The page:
Were he not my cousin, I would have married him. This was the summer after I had flunked out of beauty school and the two of us were painting houses for his father's business. After work, we'd sit in his basement apartment and drink beer and talk about how we weren't getting any until we started getting some with each other. I thought he was the best thing in the world and he saw nothing wrong with this observation. He wore, at all times, a camouflage hat with the brim flipped up to reveal the word Metallica written in magic marker. He played bass guitar because he said it sounded like a heart about to explode. Good Jesus, he smoked so much crystal meth, I thought for sure I could convince him to marry me but he still seemed to understand that he couldn't do that. "Your mom would not be happy," he said while we lay in bed, his body vibrating against his will. "We wouldn't tell anyone," I said. "They'd find out where we were registered," he said.
Years later, once he started sleeping with someone else and forgot that I existed, he hooked up with a band that ended up becoming, inexplicably, famous. The band was named Oh, Cyrus and they were defined as "Southern Gothic Hillbilly Swamp Music for Stoners" by a magazine whose pages were as thin as newsprint and poorly edited. They got a song in a commercial for potato chips that had so much flavor it was outrageous. They opened for Parasites Like Us when Parasites Like Us was playing stadiums. They got a really huge record deal and then they were on TV, being interviewed by people who seemed to be completely unfamiliar with their music. I saw him on one of these shows and he no longer wore the homemade Metallica hat, but he was wearing a t-shirt that read Oh, Cyrus, which seemed odd, like he'd run out of clothes and was wearing band merchandise.
"Who writes the songs?" the man in a suit asked. My cousin raised his hand. "And what are your songs about?" the man asked, genuinely curious. My cousin would not make eye contact with the interviewer but answered, "The songs are about being lied to." The interviewer nodded like this was a very satisfactory answer. "If Stevie Wonder's songs were in the key of life, what key are your songs in?" the interviewer asked. My cousin said he had no idea what this meant. "They're in a lot of keys," the drummer said. The lead singer finally answered, "They key of being angry," and he smiled like he'd answered a question correctly on a game show. My cousin got up and walked off-camera and did not return.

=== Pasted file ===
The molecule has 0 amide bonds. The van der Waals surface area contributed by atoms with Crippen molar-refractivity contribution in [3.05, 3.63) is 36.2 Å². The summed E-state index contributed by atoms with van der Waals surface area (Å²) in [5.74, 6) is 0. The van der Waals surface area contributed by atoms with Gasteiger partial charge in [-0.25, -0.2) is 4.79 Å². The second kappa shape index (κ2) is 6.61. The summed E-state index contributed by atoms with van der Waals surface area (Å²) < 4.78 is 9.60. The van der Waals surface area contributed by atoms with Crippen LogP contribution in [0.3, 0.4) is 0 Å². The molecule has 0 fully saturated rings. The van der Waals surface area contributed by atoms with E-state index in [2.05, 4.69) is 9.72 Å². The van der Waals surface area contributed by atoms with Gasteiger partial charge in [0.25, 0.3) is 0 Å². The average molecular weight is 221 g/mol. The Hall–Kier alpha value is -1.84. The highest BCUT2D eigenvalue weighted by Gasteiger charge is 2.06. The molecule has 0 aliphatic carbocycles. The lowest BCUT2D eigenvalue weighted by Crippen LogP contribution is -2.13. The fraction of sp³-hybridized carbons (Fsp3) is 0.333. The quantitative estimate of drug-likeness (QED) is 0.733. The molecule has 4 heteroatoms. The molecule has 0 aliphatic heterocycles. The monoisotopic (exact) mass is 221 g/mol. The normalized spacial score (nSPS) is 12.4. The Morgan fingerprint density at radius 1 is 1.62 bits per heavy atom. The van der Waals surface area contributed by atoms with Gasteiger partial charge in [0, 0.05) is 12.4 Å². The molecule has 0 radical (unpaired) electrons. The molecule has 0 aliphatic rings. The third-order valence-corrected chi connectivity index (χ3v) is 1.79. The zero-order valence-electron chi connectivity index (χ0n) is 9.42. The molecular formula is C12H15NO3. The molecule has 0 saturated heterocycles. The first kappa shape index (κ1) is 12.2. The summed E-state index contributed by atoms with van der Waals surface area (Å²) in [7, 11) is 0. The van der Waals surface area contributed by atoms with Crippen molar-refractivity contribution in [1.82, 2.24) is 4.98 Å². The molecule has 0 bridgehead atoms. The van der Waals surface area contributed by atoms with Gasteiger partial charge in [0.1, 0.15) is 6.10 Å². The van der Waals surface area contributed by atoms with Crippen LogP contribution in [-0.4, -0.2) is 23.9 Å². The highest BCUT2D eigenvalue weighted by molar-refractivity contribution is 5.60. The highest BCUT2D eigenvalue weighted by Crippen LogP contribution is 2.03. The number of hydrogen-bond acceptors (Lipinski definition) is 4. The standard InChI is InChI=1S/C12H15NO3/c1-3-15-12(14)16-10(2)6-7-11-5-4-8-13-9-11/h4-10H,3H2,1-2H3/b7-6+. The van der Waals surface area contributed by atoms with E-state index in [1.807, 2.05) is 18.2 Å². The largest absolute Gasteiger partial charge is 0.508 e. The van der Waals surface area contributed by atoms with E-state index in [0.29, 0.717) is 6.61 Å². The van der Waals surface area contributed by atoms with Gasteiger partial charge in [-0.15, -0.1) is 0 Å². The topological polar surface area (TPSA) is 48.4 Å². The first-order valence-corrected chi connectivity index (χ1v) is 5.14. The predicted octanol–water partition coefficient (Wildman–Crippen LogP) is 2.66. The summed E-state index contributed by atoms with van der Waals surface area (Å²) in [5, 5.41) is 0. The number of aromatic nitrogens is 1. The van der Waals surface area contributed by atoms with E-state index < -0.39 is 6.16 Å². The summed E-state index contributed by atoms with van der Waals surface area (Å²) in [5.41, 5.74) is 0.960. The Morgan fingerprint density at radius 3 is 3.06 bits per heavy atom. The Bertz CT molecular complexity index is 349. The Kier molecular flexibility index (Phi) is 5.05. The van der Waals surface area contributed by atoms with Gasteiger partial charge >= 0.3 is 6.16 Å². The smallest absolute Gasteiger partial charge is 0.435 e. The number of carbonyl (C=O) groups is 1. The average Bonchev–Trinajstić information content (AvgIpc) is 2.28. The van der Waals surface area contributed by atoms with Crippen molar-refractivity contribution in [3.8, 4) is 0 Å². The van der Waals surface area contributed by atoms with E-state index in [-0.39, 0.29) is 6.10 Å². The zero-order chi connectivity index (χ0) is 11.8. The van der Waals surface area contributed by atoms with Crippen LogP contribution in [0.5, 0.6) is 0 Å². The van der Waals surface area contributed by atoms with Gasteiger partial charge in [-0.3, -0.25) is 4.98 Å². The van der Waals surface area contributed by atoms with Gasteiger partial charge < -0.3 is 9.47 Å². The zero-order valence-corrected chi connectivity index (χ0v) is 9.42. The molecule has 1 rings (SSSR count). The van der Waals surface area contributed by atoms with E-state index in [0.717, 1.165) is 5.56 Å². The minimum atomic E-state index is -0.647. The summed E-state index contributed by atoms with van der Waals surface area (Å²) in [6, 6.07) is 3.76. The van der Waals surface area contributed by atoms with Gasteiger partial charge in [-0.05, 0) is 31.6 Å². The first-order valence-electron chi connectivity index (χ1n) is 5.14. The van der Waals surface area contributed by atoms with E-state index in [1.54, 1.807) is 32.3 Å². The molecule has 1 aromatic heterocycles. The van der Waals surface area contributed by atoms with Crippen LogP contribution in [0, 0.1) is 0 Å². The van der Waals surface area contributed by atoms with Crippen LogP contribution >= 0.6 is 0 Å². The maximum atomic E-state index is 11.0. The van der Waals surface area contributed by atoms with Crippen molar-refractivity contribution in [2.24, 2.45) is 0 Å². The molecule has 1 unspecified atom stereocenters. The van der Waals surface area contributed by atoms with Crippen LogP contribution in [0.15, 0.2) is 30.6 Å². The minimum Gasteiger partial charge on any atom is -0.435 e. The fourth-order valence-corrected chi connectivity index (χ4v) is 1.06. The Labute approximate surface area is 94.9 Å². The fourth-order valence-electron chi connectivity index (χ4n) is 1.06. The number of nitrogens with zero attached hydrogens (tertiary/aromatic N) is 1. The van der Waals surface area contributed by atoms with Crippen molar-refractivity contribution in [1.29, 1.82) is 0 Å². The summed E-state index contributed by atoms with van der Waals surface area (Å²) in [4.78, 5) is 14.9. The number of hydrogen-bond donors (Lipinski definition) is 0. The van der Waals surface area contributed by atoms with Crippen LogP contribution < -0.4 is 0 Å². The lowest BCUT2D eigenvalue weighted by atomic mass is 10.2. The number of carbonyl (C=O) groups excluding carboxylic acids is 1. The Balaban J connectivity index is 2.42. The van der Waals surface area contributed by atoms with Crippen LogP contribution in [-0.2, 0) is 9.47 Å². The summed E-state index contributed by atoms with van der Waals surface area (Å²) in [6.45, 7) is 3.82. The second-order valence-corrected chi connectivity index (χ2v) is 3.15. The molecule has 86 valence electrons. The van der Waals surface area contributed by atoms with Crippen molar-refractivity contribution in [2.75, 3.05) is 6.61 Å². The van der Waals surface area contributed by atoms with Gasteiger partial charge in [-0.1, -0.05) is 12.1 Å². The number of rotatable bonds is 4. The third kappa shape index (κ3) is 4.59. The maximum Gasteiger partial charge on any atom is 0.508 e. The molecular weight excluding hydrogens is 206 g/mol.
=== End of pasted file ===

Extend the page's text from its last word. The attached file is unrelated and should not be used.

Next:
We were at a family reunion two summers ago and I asked him how rich he was. He said he was not rich at all. "I spent all my money and then the money that was going to replace it never showed up," he said. I was pretty drunk and so I said, "You should have married me and I would have made sure you put your money in stocks." He shook his head. "I think I did put some of the money in stocks," he said, "that didn't work either." I tried to kiss him and he let me because no one was watching us. I felt like if we didn't sleep together that night, my whole life was going to be a failure. "Wouldn't we have been happy together?" I asked him. "Sure," he said, "that's probably true, but just because it makes you happy doesn't mean you should do it." That sounded like the dumbest thing in the world to me, but I kissed him again anyway.
He drove his car into a tree a few weeks later. After the funeral, drinking beer and eating meat on sticks, I sat down beside my aunt and told her that I was her son's one true love. "We were meant to be," I said, "but it wasn't meant to be." She nodded, though I couldn't tell if she had heard me. "If my name wasn't so hard to rhyme," I told her, "he'd have written a hundred songs about me." I asked my aunt if she understood and she nodded again. "The two of you should have gotten married," she said, holding my hand, "and had a retarded baby." I thought about punching her in the face, but I couldn't even tell if she was being mean. I decided that she was telling me that she wouldn't have stood in the way of our happiness, however awful it would have turned out.
Someone put on an Oh, Cyrus CD and we listened to the bass line move so quickly without a single false note, a sound that seemed destined to fall apart but would wait until the song was over to do it.
About the author:
Kevin Wilson was born, raised, and still lives in Tennessee. His fiction has appeared in Ploughshares, One Story, Pindeldyboz, and DIAGRAM. A collection of short stories, Tunneling to the Center of the Earth, is forthcoming in 2009 from Ecco/HarperCollins.
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